The flurry of international activity involving Libya in recent weeks raises questions of whether more confrontation between Moscow and the West is coming for the country or if some cooperation is possible.
On April 20, US President Donald Trump and Italian Prime Minister Paolo Gentiloni held a joint press conference in Washington. The American leader stated that the only US role in the region is “getting rid of ISIS [the Islamic State].”
Trump’s statement, to some extent, threw light on America’s strategy and confirmed that the administration is reluctant to adopt a hands-on role in Libya. In fact, he seemed to be delegating the responsibility for conflict settlement to regional and, above all, European players.
Libya has been politically and militarily ruptured since President Moammar Gadhafi was ousted and killed in 2011. IS has taken advantage of the chaos, capturing some coastal cities. Meanwhile, two rival governments are struggling for power: that of Prime Minister Fayez al-Sarraj in Tobruk, and that of Tripoli in the east under the military control of Gen. Khalifa Hifter. Sarraj is backed by the United Nations and, at least nominally, the Misrata Brigades. Hifter has the support of Russia, Egypt, France, the United Arab Emirates and the Libyan National Army.
Efforts to bring the two sides together have produced very mixed results.
Rome hosted an April meeting between Ageela Saleh, president of Libya’s Tobruk-based House of Representatives, and Abdulrahman Sewehli, president of the Tripoli-based State Council. The meeting initially was hailed for producing a hallmark statement about the commitment of once-bitter enemies to getting their relations back on track. Just days later, however, Saleh said the meeting was of little substance.
Additionally, a Misrata military and political delegation visited Moscow and was greeted by legislators and representatives of the Foreign Ministry. The delegation, with the help of Chechen President Ramzan Kadyrov, subsequently secured the release of five crewmembers of the Russian cargo vessel MV Merle who had been detained since early March in Tripoli.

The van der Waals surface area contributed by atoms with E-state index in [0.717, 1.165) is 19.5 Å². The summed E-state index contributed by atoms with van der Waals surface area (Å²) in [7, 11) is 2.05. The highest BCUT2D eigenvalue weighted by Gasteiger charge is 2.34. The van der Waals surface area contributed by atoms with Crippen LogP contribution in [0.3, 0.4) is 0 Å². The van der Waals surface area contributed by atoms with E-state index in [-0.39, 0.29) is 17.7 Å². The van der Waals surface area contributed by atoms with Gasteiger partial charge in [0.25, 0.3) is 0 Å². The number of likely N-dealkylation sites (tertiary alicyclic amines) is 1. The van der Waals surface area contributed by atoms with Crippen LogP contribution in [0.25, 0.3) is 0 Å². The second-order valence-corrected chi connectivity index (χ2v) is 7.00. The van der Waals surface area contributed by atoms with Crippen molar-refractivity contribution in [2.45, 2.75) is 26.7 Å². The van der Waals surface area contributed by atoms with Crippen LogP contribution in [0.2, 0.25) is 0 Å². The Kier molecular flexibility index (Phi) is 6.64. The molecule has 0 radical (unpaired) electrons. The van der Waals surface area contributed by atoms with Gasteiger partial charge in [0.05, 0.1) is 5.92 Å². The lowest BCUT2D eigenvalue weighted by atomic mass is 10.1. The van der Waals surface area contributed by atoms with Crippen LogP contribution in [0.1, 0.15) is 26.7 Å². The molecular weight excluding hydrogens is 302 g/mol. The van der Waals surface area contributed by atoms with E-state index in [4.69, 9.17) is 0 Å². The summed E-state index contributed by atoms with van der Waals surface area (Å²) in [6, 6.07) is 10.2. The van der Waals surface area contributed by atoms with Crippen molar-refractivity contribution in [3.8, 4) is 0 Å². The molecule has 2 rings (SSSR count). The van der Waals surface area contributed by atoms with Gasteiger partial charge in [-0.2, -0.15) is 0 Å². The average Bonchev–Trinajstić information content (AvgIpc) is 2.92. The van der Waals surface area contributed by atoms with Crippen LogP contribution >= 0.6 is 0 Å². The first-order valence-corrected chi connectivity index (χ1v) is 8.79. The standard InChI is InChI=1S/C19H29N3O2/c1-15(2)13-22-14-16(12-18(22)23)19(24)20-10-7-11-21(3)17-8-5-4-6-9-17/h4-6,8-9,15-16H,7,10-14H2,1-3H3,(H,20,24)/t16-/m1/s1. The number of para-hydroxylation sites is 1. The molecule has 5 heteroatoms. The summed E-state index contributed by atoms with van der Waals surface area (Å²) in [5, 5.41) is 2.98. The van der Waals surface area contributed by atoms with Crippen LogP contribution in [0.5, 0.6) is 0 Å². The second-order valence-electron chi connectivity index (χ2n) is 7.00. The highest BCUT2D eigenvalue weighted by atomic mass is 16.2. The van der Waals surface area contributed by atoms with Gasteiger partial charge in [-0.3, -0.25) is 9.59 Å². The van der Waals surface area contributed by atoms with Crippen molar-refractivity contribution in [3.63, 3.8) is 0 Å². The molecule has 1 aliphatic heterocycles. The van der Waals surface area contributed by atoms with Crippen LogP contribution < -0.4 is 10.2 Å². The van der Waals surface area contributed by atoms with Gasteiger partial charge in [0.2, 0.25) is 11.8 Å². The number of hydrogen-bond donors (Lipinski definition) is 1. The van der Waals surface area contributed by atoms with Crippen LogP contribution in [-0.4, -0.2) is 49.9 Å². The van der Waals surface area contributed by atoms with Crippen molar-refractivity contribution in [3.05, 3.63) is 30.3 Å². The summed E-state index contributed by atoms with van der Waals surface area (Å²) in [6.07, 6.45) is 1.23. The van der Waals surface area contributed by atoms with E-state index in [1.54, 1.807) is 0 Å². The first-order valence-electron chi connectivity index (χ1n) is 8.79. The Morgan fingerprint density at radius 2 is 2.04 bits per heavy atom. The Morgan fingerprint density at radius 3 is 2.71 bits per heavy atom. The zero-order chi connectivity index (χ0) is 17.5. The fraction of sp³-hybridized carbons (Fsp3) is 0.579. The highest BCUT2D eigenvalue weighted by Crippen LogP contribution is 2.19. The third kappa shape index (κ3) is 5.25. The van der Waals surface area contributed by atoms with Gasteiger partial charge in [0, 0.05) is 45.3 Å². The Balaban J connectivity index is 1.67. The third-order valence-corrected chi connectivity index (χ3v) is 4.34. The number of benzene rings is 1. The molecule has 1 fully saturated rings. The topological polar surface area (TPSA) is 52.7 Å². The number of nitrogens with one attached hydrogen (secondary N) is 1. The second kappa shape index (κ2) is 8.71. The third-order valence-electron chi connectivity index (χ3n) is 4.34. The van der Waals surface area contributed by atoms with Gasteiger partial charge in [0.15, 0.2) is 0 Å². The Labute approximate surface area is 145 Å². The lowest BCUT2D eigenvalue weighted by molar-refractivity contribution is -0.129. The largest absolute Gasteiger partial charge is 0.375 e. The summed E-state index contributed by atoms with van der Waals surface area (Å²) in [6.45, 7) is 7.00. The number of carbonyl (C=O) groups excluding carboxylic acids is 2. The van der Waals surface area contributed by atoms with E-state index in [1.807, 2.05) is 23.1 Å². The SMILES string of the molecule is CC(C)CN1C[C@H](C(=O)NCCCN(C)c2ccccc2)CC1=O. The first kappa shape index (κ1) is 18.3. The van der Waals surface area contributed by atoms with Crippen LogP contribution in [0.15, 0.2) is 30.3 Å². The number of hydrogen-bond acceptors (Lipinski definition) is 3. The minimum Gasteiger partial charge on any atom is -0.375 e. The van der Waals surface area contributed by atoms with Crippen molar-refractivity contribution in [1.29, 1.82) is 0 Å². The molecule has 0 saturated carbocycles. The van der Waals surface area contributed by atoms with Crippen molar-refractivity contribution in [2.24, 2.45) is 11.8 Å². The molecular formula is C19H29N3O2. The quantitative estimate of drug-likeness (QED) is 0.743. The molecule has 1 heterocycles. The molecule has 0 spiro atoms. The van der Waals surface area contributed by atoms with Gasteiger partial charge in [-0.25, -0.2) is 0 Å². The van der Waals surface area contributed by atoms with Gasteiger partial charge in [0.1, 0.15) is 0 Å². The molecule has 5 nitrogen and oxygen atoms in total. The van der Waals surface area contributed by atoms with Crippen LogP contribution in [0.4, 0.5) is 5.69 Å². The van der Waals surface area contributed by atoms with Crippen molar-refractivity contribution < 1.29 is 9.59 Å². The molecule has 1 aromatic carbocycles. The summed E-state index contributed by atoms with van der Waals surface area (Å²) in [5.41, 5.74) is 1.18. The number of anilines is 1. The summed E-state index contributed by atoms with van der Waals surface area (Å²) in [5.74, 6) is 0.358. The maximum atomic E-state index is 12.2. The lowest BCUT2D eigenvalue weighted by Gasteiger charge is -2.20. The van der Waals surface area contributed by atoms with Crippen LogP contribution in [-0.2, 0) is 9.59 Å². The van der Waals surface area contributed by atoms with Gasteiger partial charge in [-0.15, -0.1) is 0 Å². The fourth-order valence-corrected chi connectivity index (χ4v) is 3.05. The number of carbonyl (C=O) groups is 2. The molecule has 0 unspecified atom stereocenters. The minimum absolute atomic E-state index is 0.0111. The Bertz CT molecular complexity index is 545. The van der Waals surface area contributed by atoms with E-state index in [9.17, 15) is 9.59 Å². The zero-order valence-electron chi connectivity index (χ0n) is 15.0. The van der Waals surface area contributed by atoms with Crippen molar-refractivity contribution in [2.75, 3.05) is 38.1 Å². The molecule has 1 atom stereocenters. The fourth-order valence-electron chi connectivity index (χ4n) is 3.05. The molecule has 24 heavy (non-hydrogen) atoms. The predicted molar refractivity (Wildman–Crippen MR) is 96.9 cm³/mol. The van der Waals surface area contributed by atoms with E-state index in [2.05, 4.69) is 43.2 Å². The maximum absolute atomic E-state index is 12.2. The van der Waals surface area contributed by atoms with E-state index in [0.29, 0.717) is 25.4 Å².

Finally, Abu Dhabi hosted talks May 2 between Hifter and Sarraj after a 16-month standoff between the two sides. According to some Libyan sources, Moscow’s and Abu Dhabi’s unprecedented pressure led to the meeting, which in turn reportedly resulted in several important agreements. Yet it is too early to judge their feasibility.
The flurry allows us to contemplate the prospects of a real breakthrough settlement in Libya and adds a dimension to Russia’s regional policy.
Moscow largely interacts with Hifter through the Defense Ministry, as dialogue with Tripoli remains the preserve of the Foreign Ministry. Such “a division of labor” testifies to the polyphony of Russia’s external policy in the Middle East. Just as with Syria, the activities of various Russian ministries and departments complement each other.
Russia employs some tactics that may appear misleading, generating some semblance of internal inconsistency or a lack of congruence. However, looking at strategy instead of tactics reveals that Russian policy in the region in general, and in Libya in particular, is very similar to the West’s in many respects.
Moscow’s involvement in conflict-resolution processes in Syria, Libya and Yemen is commensurate with the engagement of other extra-regional players. Moscow’s presence is heaviest in Syria and lightest in Yemen. Many of the players are wary of Saudi Arabia’s involvement in the civil war in Yemen, where it backs President Abed Rabbo Mansour Hadi and Iran backs the Houthi rebels and former president.
This leaves others at a loss about how to address the Yemeni humanitarian catastrophe. Like other global players, Russia tries to minimize its interference with Middle Eastern affairs and encourages regional actors to increase their responsibility for countries’ development. Moreover, Moscow’s perspective is similar to the West’s regarding the situation on the ground: Military intervention is mainly an instrument allowing the political process to gain momentum.